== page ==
Sunday, January 26, 2020

A History of Rudimental Drumming in America

A Monograph Submitted to the Graduate Faculty of the Louisiana State University Agricultural and Mechanical College in partial fulfillment of the requirements for the degree of Doctor of Musical Arts in The School of Music

by Eric Alan Chandler
B.S. Ball State University, 1983
M.M. Louisiana State University, 1985
May 1990


Rudimental drumming gained significance in America during the period of the Revolution. Ever since the late eighteenth century and through the nineteenth century, it was used exclusively in the military. This study traces the migration of drum rudiments and their use in military settings from Great Britain to America.

The contributions of the Swiss drummers and the incorporation of their drum music into American rudimental drumming are also examined.

The introductory chapter covers related pertinent and prefatory topics such as a definition of rudimental drumming, the duties of the military drummer, non-rudimental types of drumming and a summary of the origin and development of rudimental drumming in Europe.

The second chapter, which constitutes the body of the work, begins with an investigation of military drumming in America beginning in the Revolutionary War era and contin­uing through the nineteenth century. This chapter also includes calls, signals, and various rudiments used by the American military drummer as well as an analysis and inter­ pretation of the changes that took place in performance practices and notation.

The third chapter deals with rudimental drumming in the twentieth century beginning with the bands of John Philip Sousa, comparing techniques and principles of the past to modern marching percussion sections. Changes in rudiments during this century through the efforts of the National Association of Rudimental Drummers and the Percussive Arts Society are also examined.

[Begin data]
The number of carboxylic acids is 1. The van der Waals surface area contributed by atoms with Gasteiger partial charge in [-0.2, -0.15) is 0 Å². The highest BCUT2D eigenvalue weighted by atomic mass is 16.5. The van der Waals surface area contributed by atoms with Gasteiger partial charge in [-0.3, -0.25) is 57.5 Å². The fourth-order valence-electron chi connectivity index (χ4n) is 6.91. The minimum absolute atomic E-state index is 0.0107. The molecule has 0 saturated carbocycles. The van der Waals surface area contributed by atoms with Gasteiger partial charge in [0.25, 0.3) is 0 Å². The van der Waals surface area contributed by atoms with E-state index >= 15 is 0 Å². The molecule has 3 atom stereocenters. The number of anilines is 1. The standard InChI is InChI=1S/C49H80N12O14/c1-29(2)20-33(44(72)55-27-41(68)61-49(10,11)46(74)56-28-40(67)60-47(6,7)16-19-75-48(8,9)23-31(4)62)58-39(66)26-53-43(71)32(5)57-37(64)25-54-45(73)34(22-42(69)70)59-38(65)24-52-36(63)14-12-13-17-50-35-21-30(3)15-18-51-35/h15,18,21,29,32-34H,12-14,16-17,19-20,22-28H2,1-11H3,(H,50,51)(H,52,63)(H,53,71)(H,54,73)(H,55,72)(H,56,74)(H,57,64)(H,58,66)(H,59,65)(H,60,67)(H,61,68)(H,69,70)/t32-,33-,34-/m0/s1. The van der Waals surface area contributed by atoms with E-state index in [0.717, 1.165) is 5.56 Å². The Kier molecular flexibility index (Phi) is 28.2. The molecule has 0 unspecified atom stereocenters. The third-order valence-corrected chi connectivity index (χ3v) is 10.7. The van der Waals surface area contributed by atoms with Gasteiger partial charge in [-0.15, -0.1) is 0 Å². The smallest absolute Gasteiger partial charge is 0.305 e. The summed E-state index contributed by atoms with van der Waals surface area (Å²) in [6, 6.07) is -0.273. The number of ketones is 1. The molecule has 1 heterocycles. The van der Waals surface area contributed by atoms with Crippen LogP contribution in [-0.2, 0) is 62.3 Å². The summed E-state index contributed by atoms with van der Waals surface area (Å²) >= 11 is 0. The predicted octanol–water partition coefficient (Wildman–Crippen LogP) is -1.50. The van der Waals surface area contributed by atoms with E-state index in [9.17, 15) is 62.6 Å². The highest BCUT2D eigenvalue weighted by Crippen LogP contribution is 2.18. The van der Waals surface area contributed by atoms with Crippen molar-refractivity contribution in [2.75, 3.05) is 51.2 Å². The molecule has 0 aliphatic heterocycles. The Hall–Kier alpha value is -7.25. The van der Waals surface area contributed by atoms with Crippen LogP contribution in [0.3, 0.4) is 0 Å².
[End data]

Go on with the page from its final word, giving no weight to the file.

The study concludes that many of the same rudiments and patterns used in Europe from the fifteenth century, and in America from the late eighteenth-century, are still used today and have remained unchanged. It has also been con­cluded that, in comparison to other countries, a large number of drum manuals have been published in America prior to the twentieth century.

A further conclusion acknowledges multiple applications of drum rudiments to other percussion instruments. Often, the work of any such project is measured in part by its usefulness and contribution.

This study will serve as a reference for the rudimental drummer as well as for the historian and could be used by scholars and instructors at all levels.

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